And when secession was being prepared in Eastern Region, Awo led a delegation which included Chief Jereton Mariere, that charismatic leader of the Urhobos and erstwhile governor of Midwestern Nigeria, to persuade Emeka Ojukwu not to secede, but join in working out a truly federal constitution for Nigeria.

I was an unofficial adviser to the delegation from Western Nigeria to the ad-hoc Constitutional Conference convened by General Gowon in September and October 1966. Nowhere in our presentation did the West advocate secession or even confederation. These things need to be recalled so that our people must know the strategy to adopt in the present circumstance.

Which leads me to the last point. What was Awo’s reaction to discussions about constitution-making. Awo was never passive, and he never advocated non-participation in any discussions, however much he knew that they would not yield the results he wanted.

Fortunately, there are quite a few Nigerian leaders who are alive and can bear testimony to Awo’s robust and all-embracing nationalism for Yorubaland, and unalloyed patriotism for Nigeria, all his life: Chief Anthony Enahoro, Chief Rotimi Williams, SAN, Chief Chris Ogunbanjo, Hon. Effiong Ononopkono, Chief Felix Ibru, Chief J.A.O. Odebiyi, Gen. Yakubu Gowon, and Alhaji Maitama Sule for example, not to talk of Senator Abraham Adesanya, and three people who have known him longer than most of us. Mr. Justice Adewole Thompson, Ven. E.O. Alayande and Awo’s jewel of inestimable value, our beloved Mama, Chief (Mrs) H.I.D Awolowo. I wish great leaders like Chief Wenike Briggs, Senator J. S. Tarka, and Ken Saro-Wiwa, to mention a few, were alive to add their voices.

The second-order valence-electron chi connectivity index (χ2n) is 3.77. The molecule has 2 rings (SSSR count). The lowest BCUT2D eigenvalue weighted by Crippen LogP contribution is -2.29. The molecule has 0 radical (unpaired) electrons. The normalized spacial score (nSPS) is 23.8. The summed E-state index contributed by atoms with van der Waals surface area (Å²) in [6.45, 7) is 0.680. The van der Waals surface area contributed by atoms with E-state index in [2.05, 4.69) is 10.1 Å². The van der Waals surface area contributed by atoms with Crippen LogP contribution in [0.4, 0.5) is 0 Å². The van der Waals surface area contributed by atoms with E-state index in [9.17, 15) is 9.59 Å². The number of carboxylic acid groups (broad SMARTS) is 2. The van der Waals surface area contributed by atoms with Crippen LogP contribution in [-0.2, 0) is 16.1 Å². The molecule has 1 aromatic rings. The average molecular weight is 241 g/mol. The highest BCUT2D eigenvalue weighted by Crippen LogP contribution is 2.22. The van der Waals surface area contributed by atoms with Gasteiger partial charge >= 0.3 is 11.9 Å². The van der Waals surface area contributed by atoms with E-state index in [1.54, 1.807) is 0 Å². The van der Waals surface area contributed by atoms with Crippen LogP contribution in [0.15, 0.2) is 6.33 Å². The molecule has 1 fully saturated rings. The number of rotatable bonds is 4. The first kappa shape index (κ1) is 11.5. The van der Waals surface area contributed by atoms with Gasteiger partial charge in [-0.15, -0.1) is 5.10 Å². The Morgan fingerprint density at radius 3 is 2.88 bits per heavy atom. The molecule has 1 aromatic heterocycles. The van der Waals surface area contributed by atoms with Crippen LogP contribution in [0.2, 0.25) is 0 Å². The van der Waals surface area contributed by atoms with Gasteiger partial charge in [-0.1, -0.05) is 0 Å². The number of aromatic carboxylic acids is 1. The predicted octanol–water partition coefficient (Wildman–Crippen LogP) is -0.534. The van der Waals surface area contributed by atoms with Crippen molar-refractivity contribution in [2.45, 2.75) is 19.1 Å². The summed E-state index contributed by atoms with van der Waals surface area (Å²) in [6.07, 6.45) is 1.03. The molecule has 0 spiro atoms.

And so, on this fourteenth anniversary of Awo’s transition, we who are his devotees must learn and study him anew, in order not to lose focus and chase shadows and false doctrines which cannot stand the test of political rigours and constitutional engineering. I thank my creator for this genius of a man whose political principles cannot fail and by which I immovably stand.

Long live Obafemi Awolowo.

By Bola Ige – May 8, 2001